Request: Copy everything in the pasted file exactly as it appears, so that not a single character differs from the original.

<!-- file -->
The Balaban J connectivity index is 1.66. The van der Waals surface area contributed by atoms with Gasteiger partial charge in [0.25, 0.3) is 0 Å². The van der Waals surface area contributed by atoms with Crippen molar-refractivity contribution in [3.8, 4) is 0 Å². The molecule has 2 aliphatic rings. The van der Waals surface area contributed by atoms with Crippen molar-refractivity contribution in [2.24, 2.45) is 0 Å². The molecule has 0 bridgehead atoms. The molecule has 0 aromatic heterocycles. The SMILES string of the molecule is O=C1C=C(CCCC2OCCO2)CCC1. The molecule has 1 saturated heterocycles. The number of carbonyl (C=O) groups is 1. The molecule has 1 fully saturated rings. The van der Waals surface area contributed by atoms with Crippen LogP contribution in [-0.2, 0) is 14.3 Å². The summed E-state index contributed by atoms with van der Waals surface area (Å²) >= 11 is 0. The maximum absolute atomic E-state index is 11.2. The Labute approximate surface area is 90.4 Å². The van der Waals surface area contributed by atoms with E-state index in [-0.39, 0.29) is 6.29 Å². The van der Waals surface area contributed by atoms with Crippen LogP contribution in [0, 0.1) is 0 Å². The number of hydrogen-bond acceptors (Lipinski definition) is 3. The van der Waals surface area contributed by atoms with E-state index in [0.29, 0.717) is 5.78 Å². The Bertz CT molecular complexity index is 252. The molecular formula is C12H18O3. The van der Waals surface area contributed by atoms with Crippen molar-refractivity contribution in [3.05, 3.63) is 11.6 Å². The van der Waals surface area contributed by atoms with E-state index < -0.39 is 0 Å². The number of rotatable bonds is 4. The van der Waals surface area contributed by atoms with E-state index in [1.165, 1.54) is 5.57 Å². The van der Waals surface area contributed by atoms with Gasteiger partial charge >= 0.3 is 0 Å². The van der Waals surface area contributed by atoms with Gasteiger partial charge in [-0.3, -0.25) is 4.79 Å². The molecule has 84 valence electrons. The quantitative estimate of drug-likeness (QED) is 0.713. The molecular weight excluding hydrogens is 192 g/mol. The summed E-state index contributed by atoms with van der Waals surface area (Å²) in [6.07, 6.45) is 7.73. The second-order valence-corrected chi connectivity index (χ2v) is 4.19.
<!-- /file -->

The Balaban J connectivity index is 1.66. The van der Waals surface area contributed by atoms with Gasteiger partial charge in [0.25, 0.3) is 0 Å². The van der Waals surface area contributed by atoms with Crippen molar-refractivity contribution in [3.8, 4) is 0 Å². The molecule has 2 aliphatic rings. The van der Waals surface area contributed by atoms with Crippen molar-refractivity contribution in [2.24, 2.45) is 0 Å². The molecule has 0 bridgehead atoms. The molecule has 0 aromatic heterocycles. The SMILES string of the molecule is O=C1C=C(CCCC2OCCO2)CCC1. The molecule has 1 saturated heterocycles. The number of carbonyl (C=O) groups is 1. The molecule has 1 fully saturated rings. The van der Waals surface area contributed by atoms with Crippen LogP contribution in [-0.2, 0) is 14.3 Å². The summed E-state index contributed by atoms with van der Waals surface area (Å²) >= 11 is 0. The maximum absolute atomic E-state index is 11.2. The Labute approximate surface area is 90.4 Å². The van der Waals surface area contributed by atoms with E-state index in [-0.39, 0.29) is 6.29 Å². The van der Waals surface area contributed by atoms with Crippen LogP contribution in [0, 0.1) is 0 Å². The number of hydrogen-bond acceptors (Lipinski definition) is 3. The van der Waals surface area contributed by atoms with E-state index in [0.29, 0.717) is 5.78 Å². The Bertz CT molecular complexity index is 252. The molecular formula is C12H18O3. The van der Waals surface area contributed by atoms with Crippen molar-refractivity contribution in [3.05, 3.63) is 11.6 Å². The van der Waals surface area contributed by atoms with E-state index < -0.39 is 0 Å². The number of rotatable bonds is 4. The van der Waals surface area contributed by atoms with E-state index in [1.165, 1.54) is 5.57 Å². The van der Waals surface area contributed by atoms with Gasteiger partial charge >= 0.3 is 0 Å². The van der Waals surface area contributed by atoms with Gasteiger partial charge in [-0.3, -0.25) is 4.79 Å². The molecule has 84 valence electrons. The quantitative estimate of drug-likeness (QED) is 0.713. The molecular weight excluding hydrogens is 192 g/mol. The summed E-state index contributed by atoms with van der Waals surface area (Å²) in [6.07, 6.45) is 7.73. The second-order valence-corrected chi connectivity index (χ2v) is 4.19.